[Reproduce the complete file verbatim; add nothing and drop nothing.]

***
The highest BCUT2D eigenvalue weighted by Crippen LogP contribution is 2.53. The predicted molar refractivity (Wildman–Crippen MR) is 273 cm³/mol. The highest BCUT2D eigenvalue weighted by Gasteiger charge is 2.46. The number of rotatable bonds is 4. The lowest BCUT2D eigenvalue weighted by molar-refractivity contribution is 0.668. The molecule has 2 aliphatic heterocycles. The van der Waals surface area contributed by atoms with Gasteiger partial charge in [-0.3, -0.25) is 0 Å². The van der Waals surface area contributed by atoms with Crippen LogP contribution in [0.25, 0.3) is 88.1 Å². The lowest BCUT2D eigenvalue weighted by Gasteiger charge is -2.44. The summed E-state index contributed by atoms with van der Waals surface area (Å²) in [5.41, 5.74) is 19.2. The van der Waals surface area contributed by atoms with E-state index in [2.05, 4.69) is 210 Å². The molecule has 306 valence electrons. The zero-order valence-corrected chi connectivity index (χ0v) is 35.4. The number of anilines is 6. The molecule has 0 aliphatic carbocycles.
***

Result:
The highest BCUT2D eigenvalue weighted by Crippen LogP contribution is 2.53. The predicted molar refractivity (Wildman–Crippen MR) is 273 cm³/mol. The highest BCUT2D eigenvalue weighted by Gasteiger charge is 2.46. The number of rotatable bonds is 4. The lowest BCUT2D eigenvalue weighted by molar-refractivity contribution is 0.668. The molecule has 2 aliphatic heterocycles. The van der Waals surface area contributed by atoms with Gasteiger partial charge in [-0.3, -0.25) is 0 Å². The van der Waals surface area contributed by atoms with Crippen LogP contribution in [0.25, 0.3) is 88.1 Å². The lowest BCUT2D eigenvalue weighted by Gasteiger charge is -2.44. The summed E-state index contributed by atoms with van der Waals surface area (Å²) in [5.41, 5.74) is 19.2. The van der Waals surface area contributed by atoms with E-state index in [2.05, 4.69) is 210 Å². The molecule has 306 valence electrons. The zero-order valence-corrected chi connectivity index (χ0v) is 35.4. The number of anilines is 6. The molecule has 0 aliphatic carbocycles.